Audit: Lawrence Community Shelter financial problems caused by ‘difficult financial environment’

The Lawrence Community Shelter is pictured in this file photo from 2012.

The cost of moving to a new facility in 2012, coupled with a slow fundraising environment, caused the Lawrence Community Shelter’s drastic revenue shortfall this year that led to the nonprofit requesting emergency funding from the city and county to stay afloat.

Findings about how the shelter’s financial instability was created are outlined in a performance audit that will be presented to the Lawrence City Commission on Tuesday. City Auditor Michael Eglinski was tasked with looking into the revenue shortfall in July after the shelter received more than $100,000 in emergency funds from Lawrence and Douglas County.

Eglinski noted that the shelter had higher utilities and maintenance expenses at the larger facility at 3655 E. 25th St. than it did in its previous downtown location. The number of staff increased after the move, and the shelter grew in overnight capacity from 75 guests to 125.

In spring of this year, the Internal Revenue Service informed the shelter that it owed $37,000 in back payroll taxes, the report states.

“They [the City Commission] had concern if this is emergency funding, is there some bigger feasibility issue?” Eglinski said. “The shelter expanded in capacity; that’s a really huge change. That’s why their costs went up. It wasn’t that they suddenly became inefficient or offered a lot of services that were above and beyond what they could afford.”

In his report, Eglinski recommended the Lawrence Community Shelter improve its monitoring of revenues and expenses and build an operating reserve fund — actions the shelter’s executive director said it would work on.

“We’re going to use it as a tool to improve,” the shelter’s executive director, Trey Meyer, said of the audit. “I felt like all the recommendations were reasonable and well thought-out and things we could probably get on board with. We’re going to use it as an opportunity to continue to get better at what we do.”

Since receiving $50,000 each from the city and county in July, the shelter paid its back payroll taxes to the IRS and hired an accounting firm to provide financial reports and bill-paying services.

Eglinski said that a lack of financial reporting may have impaired the shelter’s board to oversee the nonprofit’s financial condition.

Meyer, who was named executive director in November after serving as the shelter’s director of operations, said the nonprofit is also working to better its fundraising and grant-writing efforts so it won’t have to ask the city and county for more funding.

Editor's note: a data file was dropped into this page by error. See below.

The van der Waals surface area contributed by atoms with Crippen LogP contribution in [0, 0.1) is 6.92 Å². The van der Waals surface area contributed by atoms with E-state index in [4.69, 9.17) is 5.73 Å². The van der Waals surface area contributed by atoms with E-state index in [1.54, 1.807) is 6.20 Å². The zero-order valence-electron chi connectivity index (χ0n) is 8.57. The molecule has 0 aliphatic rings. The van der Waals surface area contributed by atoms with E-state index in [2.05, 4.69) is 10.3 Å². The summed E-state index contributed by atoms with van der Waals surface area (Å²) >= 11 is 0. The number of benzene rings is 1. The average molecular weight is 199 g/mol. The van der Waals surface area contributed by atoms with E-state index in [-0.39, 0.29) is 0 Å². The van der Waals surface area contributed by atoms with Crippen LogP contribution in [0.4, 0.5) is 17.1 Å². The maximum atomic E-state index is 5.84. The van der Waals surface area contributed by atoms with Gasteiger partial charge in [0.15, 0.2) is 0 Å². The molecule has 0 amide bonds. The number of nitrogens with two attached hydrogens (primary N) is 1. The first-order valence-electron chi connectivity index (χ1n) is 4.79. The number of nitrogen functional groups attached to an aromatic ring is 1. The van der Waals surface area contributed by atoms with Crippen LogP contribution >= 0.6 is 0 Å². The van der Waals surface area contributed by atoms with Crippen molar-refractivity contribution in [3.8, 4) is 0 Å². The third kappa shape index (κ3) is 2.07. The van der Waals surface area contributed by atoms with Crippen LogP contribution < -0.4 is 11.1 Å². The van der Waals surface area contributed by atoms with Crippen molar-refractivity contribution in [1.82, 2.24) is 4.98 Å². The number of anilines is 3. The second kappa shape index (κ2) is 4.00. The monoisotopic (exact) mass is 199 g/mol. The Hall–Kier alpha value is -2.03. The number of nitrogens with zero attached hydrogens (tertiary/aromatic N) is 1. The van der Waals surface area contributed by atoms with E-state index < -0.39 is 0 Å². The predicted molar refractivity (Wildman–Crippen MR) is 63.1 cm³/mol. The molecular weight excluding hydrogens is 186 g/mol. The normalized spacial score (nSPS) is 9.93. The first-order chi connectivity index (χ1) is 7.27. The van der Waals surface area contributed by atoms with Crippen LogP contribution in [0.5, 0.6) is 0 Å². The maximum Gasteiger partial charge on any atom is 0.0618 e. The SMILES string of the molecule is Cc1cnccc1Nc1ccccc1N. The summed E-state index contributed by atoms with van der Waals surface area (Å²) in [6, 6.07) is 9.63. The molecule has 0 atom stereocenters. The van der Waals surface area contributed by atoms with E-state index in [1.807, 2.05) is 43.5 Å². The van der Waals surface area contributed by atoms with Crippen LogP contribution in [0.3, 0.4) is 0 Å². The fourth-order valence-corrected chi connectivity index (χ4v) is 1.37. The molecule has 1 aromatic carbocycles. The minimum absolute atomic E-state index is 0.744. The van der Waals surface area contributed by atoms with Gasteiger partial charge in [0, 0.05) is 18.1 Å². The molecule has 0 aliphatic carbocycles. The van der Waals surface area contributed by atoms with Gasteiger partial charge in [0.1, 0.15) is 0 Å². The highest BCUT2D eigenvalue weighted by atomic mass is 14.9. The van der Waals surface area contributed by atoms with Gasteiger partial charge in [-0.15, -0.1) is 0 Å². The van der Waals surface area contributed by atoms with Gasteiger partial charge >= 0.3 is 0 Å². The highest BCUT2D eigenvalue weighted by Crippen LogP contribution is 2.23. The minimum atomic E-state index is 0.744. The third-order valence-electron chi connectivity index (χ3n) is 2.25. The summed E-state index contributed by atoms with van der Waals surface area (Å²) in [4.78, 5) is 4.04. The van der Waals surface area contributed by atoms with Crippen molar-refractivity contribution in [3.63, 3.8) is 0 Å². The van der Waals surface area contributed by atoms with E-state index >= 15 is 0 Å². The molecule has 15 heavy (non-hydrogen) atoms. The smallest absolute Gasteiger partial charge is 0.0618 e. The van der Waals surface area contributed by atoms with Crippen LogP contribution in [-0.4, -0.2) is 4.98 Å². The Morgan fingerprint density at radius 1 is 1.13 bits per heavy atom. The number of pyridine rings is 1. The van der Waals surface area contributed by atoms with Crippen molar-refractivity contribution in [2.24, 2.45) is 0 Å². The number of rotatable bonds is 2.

The audit found that donations “may not be growing sufficiently” to offset the shelter’s increased costs of services. The report states that the local economy’s slow growth may have led to lower fundraising.

“We aspire to manage our finances in a way that we stay at an average level of contribution by the city and county,” Meyer said. “I am extremely grateful for what the city and county give to us, and we’re going to focus our attention on how we can improve our grant-writing and fundraising strategy so we don’t have to ask the city and county for any more.”

In his report, Eglinski compared how much the Lawrence Community Shelter receives in government support compared with 23 other similar shelters.

He found that the Lawrence shelter received about 30 percent of its revenue from government grants. The average for the group of shelters was 33 percent.

Eglinski said the finding indicated that the city and county contributions were “reasonable.”

“I think what the city and county can take from this is that they’re funding us at an appropriate level and don’t have to be concerned they’re funding too much of our operations,” Meyer said.

The Lawrence Community Shelter has a mission of providing shelter, food and other support services to all members of Douglas County. It’s governed by an 18-member board, and has annual revenues and expenditures of about $1 million.

Meyer told the city and county commissions in July that if the shelter didn’t receive emergency funding, it would have to cut the number of staff in half and allow for only 80 overnight guests.

With the move to its new facility, the shelter’s total expenses had increased by 40 percent, according to the audit. Staff compensation increased by approximately $164,000 from 2012 to 2014 and utilities by $57,000.

The shelter was also faced with monthly payments to the city of $1,848 to pay back a $725,000 loan for construction of the new shelter.

Besides the 2012 expansion and a bad fundraising environment, Eglinski said that a high turnover of the shelter’s top management could have “hindered the organization’s ability to manage finances.”

He noted in his report that four different executive directors have led the shelter since May 2014.

“I think it was bad luck they went through the turnover,” he said. “I think having more consistency, they’ll be in a better situation.”

Eglinski said he would give the City Commission a presentation on his audit Tuesday and answer questions. He anticipated commissioners might ask the shelter’s staff whether most of those who use shelter services are from Douglas County, among other specific questions.

The City Commission meets at 5:45 p.m. at City Hall, 6 E. Sixth St.